Wednesday, March 21, 2007

the case for diplomacy

The latest move in the game of cat-and-mouse between the Iranian government and the Bush administration is Tehran's warning that they will pursue nuclear activities outside international regulations if the U.N. Security Council insists it stop uranium enrichment and uses tough sanctions to enforce these regulations. Russia has already said that it won't support what it calls "excessive" sanctions against Iran, and South Africa is proposing an amendment to soften the current (U.S.-backed) proposal before the U.N. Security Council.

I do think that the Iranian government is a belligerent one; President Mahmoud Ahmadinejad's Holocaust-denying conference last year was an offensive and antagonistic act. The Iranian government stifles dissent and has little respect for women's rights. It has one of the worst human rights records in the world today.

That said, I think that the Bush administration's posture toward Iran (#2 on his idiotic "axis of evil" list) has been -- and is -- incredibly foolish. The decision to try to isolate the Iranians by refusing to talk with them or negotiate with them has been a spectacular failure, forcing Iran to scramble to acquire nuclear weapons, thus further destabilizing the Middle East. When confronted with a potentially hostile situation, Bush has predictably chosen the same approach again and again: to puff out his chest in defiance, to make thinly veiled threats, and to refuse any sort of discussion. He follows this procedure with domestic "enemies" as well as with foreign ones. The only time Bush's foreign policy has been effective has been the rare moment when he has followed the same strategy of engagement and negotiation that the Clinton administration used (as in the case of Libya): the strategy he calls "appeasement" when others suggest it. The U.S. should be engaging with all the nations in the world, whether we like them or not. Diplomacy -- even when countries don't see eye-to-eye -- is almost always better than war. We should never assume that our military might is an adequate substitute for effective diplomacy. This assumption has been proven wrong time and time again (Vietnam and Iraq in particular come to mind).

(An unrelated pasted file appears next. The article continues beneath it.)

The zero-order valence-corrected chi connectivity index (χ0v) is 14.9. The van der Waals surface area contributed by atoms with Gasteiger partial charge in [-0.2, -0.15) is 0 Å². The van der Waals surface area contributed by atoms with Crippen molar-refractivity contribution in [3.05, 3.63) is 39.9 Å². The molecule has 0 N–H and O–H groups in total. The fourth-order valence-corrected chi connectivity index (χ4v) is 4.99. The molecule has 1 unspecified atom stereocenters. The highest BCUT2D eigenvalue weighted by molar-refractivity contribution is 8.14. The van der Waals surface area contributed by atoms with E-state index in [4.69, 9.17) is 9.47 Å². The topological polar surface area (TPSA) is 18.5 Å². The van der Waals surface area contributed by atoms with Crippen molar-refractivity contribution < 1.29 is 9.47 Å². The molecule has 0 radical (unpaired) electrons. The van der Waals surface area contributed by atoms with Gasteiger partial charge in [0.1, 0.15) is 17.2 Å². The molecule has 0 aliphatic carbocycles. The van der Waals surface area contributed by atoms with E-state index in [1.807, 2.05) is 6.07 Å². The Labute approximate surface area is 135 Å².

One of my current students is from Iran, although she refers to herself as "Persian" to clarify that although she considers herself loyal to her homeland and its people, she does not necessarily support the Iranian government. I suspect that there are many such young people in Iran (or Persia, if you prefer). The people of Iran have seen what happens when the United States comes to "liberate" people in the Middle East, and they do not want the situation in Iraq to be repeated in Iran. Moderates in Iran want the support of the United States as they push for more freedoms, more tolerance, and more engagement with the rest of the world. We should be doing all we can to help them.

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